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A Supersonic 'Mini Concorde' Business Jet is going to Happen

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This bird was reviled in 2004 and the company is partnering with Airbus to build the bird. (flightclub.jalopnik.com) Daha Fazlası...

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siriusloon
siriusloon 4
I'm sure it really was reviled by some people in 2004 and that environmentalists and the "anti-one-percenters" probably don't like it very much now, either, but did you actually mean it was revealed in 2004?
jkudlick
Jeremy Kudlick 2
Interesting... Approximately $100M for the plane, plus untold operating costs - those obscene operating costs were a large part of why the Concordes were retired. I anticipate similarly obscene operating costs for this thing as well, unless they can figure out a way to drastically reduce friction.
NF2G
David Stark 1
Maybe that's why it was reviled. :)
siriusloon
siriusloon 1
After the R&D and construction costs were written off, the Concordes generally made money. Since the Aerion aircraft benefits from aerodynamic and other aeroscience advances not available in the 1960s, as well as from greatly advanced and much more fuel-efficient engines, the operating costs may not be as "obscene" as you think.
avihais
Martin Haisman 1
Definitely a bilinear toy as too small to be a commercial success. Yes Concorde lost money hence avionics and many safety commendations were not implemented.
siriusloon
siriusloon 7
"Too small to be a commercial success"? It's a bizjet, not an airliner. It's supposed to be small. You don't compare a Learjet to a 777 or even a 737, do you? If someone can afford to buy and use a bizjet, they don't worry if the cost-per-seat-mile compares favourably with Emirates or even Southwest. They get in it and they go. As the writer of "The Great Gatsby" once observed, "Let me tell you about the very rich. They are different from you and me." The people who will buy these aircraft don't care if it's a "commercial success" to operate because they themselves are a commercial success.
cm5299
Chuck Me 1
I think he may have been referencing it being used as a commercial airliner as opposed to a privately owned or charter.

That being said, your post was still spot on.
annellandfrank
John Taylor 1
So callous...but absolutely on-target! Scott and Zelda would still be drunk and confused....but they'd love your comments! So we're back in the '20s...and it's starting all over again. What a shame!!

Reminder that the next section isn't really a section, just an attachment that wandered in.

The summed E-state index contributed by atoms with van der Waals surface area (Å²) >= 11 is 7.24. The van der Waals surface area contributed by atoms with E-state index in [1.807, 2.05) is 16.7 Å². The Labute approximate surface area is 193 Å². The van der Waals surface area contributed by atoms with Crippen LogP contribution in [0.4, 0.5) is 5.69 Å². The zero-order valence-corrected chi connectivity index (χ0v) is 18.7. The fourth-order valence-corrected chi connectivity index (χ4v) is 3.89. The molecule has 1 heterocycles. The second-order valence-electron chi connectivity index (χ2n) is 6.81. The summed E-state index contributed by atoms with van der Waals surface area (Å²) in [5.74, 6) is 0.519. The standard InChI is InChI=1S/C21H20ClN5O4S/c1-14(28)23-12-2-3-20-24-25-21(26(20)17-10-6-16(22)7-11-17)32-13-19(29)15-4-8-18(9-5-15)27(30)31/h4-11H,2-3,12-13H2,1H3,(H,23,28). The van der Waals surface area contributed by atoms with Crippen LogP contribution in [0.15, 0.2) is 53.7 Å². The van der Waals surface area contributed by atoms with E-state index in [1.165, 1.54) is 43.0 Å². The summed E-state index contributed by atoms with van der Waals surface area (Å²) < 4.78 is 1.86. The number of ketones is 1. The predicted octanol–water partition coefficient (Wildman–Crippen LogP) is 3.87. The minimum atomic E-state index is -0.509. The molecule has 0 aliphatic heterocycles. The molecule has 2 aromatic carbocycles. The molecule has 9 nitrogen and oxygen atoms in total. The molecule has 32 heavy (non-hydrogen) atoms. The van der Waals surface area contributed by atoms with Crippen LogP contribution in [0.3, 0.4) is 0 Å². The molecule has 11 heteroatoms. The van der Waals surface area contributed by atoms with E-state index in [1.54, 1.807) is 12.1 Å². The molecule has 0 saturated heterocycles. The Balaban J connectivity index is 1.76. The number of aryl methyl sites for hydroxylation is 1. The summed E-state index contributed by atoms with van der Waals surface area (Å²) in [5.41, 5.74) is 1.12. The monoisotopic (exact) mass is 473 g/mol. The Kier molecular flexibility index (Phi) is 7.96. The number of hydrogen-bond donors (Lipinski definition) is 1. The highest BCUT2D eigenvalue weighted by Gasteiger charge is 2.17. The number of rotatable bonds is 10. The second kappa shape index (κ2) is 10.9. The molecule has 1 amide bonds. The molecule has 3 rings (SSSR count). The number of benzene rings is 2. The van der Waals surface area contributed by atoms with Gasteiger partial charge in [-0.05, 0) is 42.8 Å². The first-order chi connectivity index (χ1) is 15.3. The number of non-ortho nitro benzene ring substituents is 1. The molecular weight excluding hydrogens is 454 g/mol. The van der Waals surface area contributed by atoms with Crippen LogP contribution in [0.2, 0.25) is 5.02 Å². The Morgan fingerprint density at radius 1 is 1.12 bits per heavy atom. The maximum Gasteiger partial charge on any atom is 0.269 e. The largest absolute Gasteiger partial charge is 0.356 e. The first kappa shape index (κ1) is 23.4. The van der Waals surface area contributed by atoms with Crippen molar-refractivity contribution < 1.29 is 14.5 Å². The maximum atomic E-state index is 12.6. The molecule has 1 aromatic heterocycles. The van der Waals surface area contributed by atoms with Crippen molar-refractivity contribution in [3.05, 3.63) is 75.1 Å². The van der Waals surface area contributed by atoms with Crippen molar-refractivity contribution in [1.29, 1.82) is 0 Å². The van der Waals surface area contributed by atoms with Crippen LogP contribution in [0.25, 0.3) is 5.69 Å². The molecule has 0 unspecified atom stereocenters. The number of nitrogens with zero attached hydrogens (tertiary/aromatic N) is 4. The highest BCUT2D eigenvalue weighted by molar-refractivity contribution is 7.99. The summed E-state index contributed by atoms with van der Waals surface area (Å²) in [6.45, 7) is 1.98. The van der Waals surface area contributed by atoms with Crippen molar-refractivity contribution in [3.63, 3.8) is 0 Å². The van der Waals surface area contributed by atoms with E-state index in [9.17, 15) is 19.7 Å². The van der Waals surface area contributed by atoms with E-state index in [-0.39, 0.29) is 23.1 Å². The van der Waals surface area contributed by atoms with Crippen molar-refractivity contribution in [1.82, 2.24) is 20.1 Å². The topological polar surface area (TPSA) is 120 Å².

siriusloon
siriusloon 0
In the mid-80s, Concorde was profitable, once the R&D and construction costs were written off and the airlines owned the aircraft outright: http://tinyurl.com/ll98lhp

Most people travelling on Concorde were on business and their companies had booked their seats. Surveys showed that passengers assumed the seats cost much more than they did...so the airlines raised the prices to match expectations, thereby further increasing profits.

Which safety "commendations" weren't implemented because Concorde (supposedly) was losing money?
jmilazzo
joe milazzo 2
No not "further increasing profits" they finally started to make a profit after the price increase.
avihais
Martin Haisman 1
Airworthiness recommendations Kevlar fuel tank lining, undercarriage wiring routing, ZGT tyres not fitted, wet tyre deflector cables on some aircraft. Prior to the crash there were 54 tyre bursts with 4 serious damage. I watched a documentary on Concorde in which it only made a profit for about 11 months of its lifetime. Due this it still remained with antiquated avionics and from memory eventually on release one country bought it for a dollar (France?)Well ahead of its time but pride overtook profitability. Seems they did not learn as Airbus sales are still subsidising the A380 yet to break even. At least the A380 makes a profit for the airlines. Maybe the "mini Concorde" will be able to be a commercial success and not just a rich boys toy.
btweston
btweston 1
Why was it hated so much in 2004?
outward
Jimmy Robinson 1
Interesting wing configuration. Reminds me of an F-104-built as an interceptor and for speed more than anything else. With its short, stubby wings, if the Aerion has a catastrophic engine failure the glide-slope is probably straight down.
lwr
lwr 3
Reminds me of a joke:

Q: How do you get your own Star Fighter (F-104)?
A: Buy a piece of land and wait.
omrigaron
Ryan Hodges 1
Thats what the 9 massive ballistic parachutes are for.
wylann
wylann 1
I would love to be on the engineering team to do the first interior in one of these. I was in the VIP interior industry for a decade, and the smaller aircraft were more challenging. Of course, the 747-400s were much more extravagant, but there's so much space (and weight limit) to work with, the engineering is pretty straight forward.
devsfan
ken young 1
The operating costs are borne by the owners of the aircraft. It is none of anyone's business how the owners spend their money
bearkrause
Carey Krause 1
The original plan was to use three JT-8's for propulsion. In other words, this business jet needs the same propulsion plan of a 727 so these well-heeled owners can "get there first." Carbon emissions and fossil fuel use are everybody's business, like it or not.
devsfan
ken young 1
ok....The question was about operating costs and of course the cost of the aircraft. I did not address nor did the OP mention anything about carbon footprints.
bjaygarber
bjaygarber 1

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